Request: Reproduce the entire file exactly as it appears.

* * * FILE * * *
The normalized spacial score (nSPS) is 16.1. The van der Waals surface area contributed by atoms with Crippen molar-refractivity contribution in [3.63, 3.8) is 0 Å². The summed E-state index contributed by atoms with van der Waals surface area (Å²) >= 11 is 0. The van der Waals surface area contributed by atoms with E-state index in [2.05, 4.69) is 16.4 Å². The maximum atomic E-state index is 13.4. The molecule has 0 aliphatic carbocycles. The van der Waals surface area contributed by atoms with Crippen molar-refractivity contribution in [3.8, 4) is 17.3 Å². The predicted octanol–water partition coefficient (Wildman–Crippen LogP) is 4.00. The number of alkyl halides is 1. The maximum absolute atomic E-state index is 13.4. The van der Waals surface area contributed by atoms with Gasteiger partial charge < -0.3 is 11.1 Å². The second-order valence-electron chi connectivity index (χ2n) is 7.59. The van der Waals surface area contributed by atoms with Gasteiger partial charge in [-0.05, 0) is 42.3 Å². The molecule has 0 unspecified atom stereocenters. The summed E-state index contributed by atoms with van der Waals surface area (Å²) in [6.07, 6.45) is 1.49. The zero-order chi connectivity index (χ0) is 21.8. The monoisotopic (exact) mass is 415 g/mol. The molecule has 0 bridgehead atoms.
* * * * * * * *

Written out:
The normalized spacial score (nSPS) is 16.1. The van der Waals surface area contributed by atoms with Crippen molar-refractivity contribution in [3.63, 3.8) is 0 Å². The summed E-state index contributed by atoms with van der Waals surface area (Å²) >= 11 is 0. The van der Waals surface area contributed by atoms with E-state index in [2.05, 4.69) is 16.4 Å². The maximum atomic E-state index is 13.4. The molecule has 0 aliphatic carbocycles. The van der Waals surface area contributed by atoms with Crippen molar-refractivity contribution in [3.8, 4) is 17.3 Å². The predicted octanol–water partition coefficient (Wildman–Crippen LogP) is 4.00. The number of alkyl halides is 1. The maximum absolute atomic E-state index is 13.4. The van der Waals surface area contributed by atoms with Gasteiger partial charge < -0.3 is 11.1 Å². The second-order valence-electron chi connectivity index (χ2n) is 7.59. The van der Waals surface area contributed by atoms with Gasteiger partial charge in [-0.05, 0) is 42.3 Å². The molecule has 0 unspecified atom stereocenters. The summed E-state index contributed by atoms with van der Waals surface area (Å²) in [6.07, 6.45) is 1.49. The zero-order chi connectivity index (χ0) is 21.8. The monoisotopic (exact) mass is 415 g/mol. The molecule has 0 bridgehead atoms.